The formula for manipulating transaction costs is very simple.

  • You want to automate wherever possible, and minimize the number of irrelevant decisions to zero, so there are no transaction costs at all.
  • For a desired (new) behaviour, you want to decrease transactional costs to the minimum, really going as low as possible.
  • For an undesired behaviour, you want to increase transactional costs to the maximum, always putting new obstacles in your way.

Let’s look at some practical examples.

You want to get in shape. Having a bag of chips at home means it takes you almost zero energy to start eating unhealthy food. All you have to do is take the chips out of the cupboard, open the bag and you can start stuffing your face with junk food. The transaction costs are almost zero. If you always have chips and cookies on the kitchen counter where you can just grab the unhealthy snack, transaction costs are nearly zero. Having cookies in your pocket means that transaction costs really are zero. You’re constantly tempted and undesired behaviour takes zero effort. 

On the other hand, if you don’t have any junk food at home, the transaction costs are much higher. You have to change your clothes, drive to the grocery store or gas station, decide which junk food to get, buy it, come home, and only then can you enjoy your snack. It takes much more effort and energy, thus transaction costs are quite high. The further you have to drive, the higher the cost. At some point transaction costs are so high, you rather eat an apple than make all the effort to get to the junk food.

Let’s look at another example from a different perspective. If you live close to the gym, if you always have your training gear near you, if you can just step through your door and start running or jump into the pool, the transaction costs to start exercising are low. It takes a minimum of your willpower, time and other resources to start training. But if you have to drive far to get to the gym, if you always have to call your friends to find a gym buddy, if your sports bag is not ready etc., the transaction costs are high and it takes a lot of effort to start the desired behaviour.

By decreasing or increasing transaction costs, you can manipulate your discipline a lot, especially in the beginning when you’re enforcing new desired behaviour and developing new healthy habits. Make sure that it takes a lot to perform an undesired behaviour and that there are almost zero transaction costs for the new habits you want to develop.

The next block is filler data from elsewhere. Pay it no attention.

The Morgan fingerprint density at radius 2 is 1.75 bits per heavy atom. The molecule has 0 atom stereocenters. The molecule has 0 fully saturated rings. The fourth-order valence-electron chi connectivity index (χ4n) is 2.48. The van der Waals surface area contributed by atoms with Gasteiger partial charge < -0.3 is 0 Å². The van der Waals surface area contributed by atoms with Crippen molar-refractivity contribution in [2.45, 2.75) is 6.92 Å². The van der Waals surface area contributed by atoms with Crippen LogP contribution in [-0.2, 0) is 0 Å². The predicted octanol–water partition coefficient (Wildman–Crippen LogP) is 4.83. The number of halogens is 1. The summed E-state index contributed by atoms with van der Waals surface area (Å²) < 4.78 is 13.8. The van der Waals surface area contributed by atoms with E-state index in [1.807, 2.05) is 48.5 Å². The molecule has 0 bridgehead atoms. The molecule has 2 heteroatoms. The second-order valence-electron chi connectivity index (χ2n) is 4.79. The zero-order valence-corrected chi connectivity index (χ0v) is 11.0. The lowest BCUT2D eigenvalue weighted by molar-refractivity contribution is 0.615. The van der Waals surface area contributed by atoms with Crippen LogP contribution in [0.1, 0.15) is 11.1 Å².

Here are some additional ideas for how you can manipulate your discipline with transaction costs:

  • When you get your paycheck, automatically transfer a certain amount to your savings account. Automate paying yourself first.
  • Don’t just impulsively buy expensive things with a credit card when you are in the shopping center. Make a system with many check points that you have to cross in order to buy an expensive item. For example, first you have to put the item on a wish list, discuss it with your partner, wait a few weeks, find the best price etc.
  • Make your files, folders and apps that lead to your progress easily accessible with shortcuts, bookmarks etc., and delete all entertainment apps and folders that are constantly distracting you. You can also install a web-nanny that blocks your social networks if you use them too much.
  • Unplug your TV and change your programs so you’ll never ever turn your TV on again.
  • Always have a book with you and put one next to your bed. You can also do the same with banana.
  • When you’re doing focused work, turn off your mobile phone (it takes quite an effort to enter all the pass-codes and PINs) and make it hard as hell to open e-mail or any other distraction apps
  • Use e-mail templates with Yesware and automation apps like IFTTT.
  • You can dress yourself the same every day, like Mark Zuckerberg or Steve Jobs did. That’s how you’ll save cognitive decisions and willpower for other, more important things.

There are many other ways of manipulating transaction costs. Think of the behaviours and habits you want to get rid of and make it as hard as possible to get started. On the other hand, make it as easy as possible to start and perform the good habits and enforce new behaviour. If you additionally manipulate habit triggers and rewards, you will become a superhero of self-discipline sooner or later.